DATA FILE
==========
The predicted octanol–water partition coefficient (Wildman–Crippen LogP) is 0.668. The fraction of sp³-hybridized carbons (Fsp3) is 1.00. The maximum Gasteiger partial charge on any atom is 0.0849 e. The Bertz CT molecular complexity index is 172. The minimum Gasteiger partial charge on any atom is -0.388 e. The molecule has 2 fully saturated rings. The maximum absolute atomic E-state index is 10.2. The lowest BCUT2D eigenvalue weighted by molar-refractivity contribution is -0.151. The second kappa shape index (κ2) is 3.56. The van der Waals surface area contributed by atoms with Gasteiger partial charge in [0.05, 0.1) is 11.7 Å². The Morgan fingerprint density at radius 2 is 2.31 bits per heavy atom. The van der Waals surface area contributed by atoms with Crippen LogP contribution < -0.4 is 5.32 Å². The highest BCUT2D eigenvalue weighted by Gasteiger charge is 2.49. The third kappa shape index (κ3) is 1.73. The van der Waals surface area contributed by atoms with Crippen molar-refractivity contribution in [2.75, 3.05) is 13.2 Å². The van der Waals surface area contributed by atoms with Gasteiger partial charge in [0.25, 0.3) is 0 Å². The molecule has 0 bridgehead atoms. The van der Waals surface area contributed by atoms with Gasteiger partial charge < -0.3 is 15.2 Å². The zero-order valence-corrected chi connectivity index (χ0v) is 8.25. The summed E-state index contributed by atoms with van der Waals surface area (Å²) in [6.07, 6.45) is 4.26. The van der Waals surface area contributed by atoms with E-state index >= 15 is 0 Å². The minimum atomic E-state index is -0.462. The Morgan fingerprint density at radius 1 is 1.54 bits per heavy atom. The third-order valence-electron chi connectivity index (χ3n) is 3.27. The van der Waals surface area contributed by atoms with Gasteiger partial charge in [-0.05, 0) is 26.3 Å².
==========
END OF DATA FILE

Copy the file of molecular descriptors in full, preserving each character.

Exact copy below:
The predicted octanol–water partition coefficient (Wildman–Crippen LogP) is 0.668. The fraction of sp³-hybridized carbons (Fsp3) is 1.00. The maximum Gasteiger partial charge on any atom is 0.0849 e. The Bertz CT molecular complexity index is 172. The minimum Gasteiger partial charge on any atom is -0.388 e. The molecule has 2 fully saturated rings. The maximum absolute atomic E-state index is 10.2. The lowest BCUT2D eigenvalue weighted by molar-refractivity contribution is -0.151. The second kappa shape index (κ2) is 3.56. The van der Waals surface area contributed by atoms with Gasteiger partial charge in [0.05, 0.1) is 11.7 Å². The Morgan fingerprint density at radius 2 is 2.31 bits per heavy atom. The van der Waals surface area contributed by atoms with Crippen LogP contribution < -0.4 is 5.32 Å². The highest BCUT2D eigenvalue weighted by Gasteiger charge is 2.49. The third kappa shape index (κ3) is 1.73. The van der Waals surface area contributed by atoms with Crippen molar-refractivity contribution in [2.75, 3.05) is 13.2 Å². The van der Waals surface area contributed by atoms with Gasteiger partial charge in [0.25, 0.3) is 0 Å². The molecule has 0 bridgehead atoms. The van der Waals surface area contributed by atoms with Gasteiger partial charge < -0.3 is 15.2 Å². The zero-order valence-corrected chi connectivity index (χ0v) is 8.25. The summed E-state index contributed by atoms with van der Waals surface area (Å²) in [6.07, 6.45) is 4.26. The van der Waals surface area contributed by atoms with E-state index >= 15 is 0 Å². The minimum atomic E-state index is -0.462. The Morgan fingerprint density at radius 1 is 1.54 bits per heavy atom. The third-order valence-electron chi connectivity index (χ3n) is 3.27. The van der Waals surface area contributed by atoms with Gasteiger partial charge in [-0.05, 0) is 26.3 Å².